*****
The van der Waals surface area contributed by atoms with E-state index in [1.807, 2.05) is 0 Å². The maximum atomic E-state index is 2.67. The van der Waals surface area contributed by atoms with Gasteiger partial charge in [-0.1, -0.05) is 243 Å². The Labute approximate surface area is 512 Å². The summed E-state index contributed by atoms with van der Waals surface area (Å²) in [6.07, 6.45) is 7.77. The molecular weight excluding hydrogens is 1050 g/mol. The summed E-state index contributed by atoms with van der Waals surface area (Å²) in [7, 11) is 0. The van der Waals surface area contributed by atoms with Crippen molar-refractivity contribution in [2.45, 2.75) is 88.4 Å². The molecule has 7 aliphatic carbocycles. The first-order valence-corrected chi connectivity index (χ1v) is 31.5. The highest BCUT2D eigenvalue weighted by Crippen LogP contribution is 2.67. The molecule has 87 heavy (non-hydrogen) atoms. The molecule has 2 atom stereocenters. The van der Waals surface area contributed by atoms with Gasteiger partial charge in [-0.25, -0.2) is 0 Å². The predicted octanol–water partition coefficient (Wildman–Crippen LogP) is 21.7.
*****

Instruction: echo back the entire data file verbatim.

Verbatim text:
The van der Waals surface area contributed by atoms with E-state index in [1.807, 2.05) is 0 Å². The maximum atomic E-state index is 2.67. The van der Waals surface area contributed by atoms with Gasteiger partial charge in [-0.1, -0.05) is 243 Å². The Labute approximate surface area is 512 Å². The summed E-state index contributed by atoms with van der Waals surface area (Å²) in [6.07, 6.45) is 7.77. The molecular weight excluding hydrogens is 1050 g/mol. The summed E-state index contributed by atoms with van der Waals surface area (Å²) in [7, 11) is 0. The van der Waals surface area contributed by atoms with Crippen molar-refractivity contribution in [2.45, 2.75) is 88.4 Å². The molecule has 7 aliphatic carbocycles. The first-order valence-corrected chi connectivity index (χ1v) is 31.5. The highest BCUT2D eigenvalue weighted by Crippen LogP contribution is 2.67. The molecule has 87 heavy (non-hydrogen) atoms. The molecule has 2 atom stereocenters. The van der Waals surface area contributed by atoms with Gasteiger partial charge in [-0.25, -0.2) is 0 Å². The predicted octanol–water partition coefficient (Wildman–Crippen LogP) is 21.7.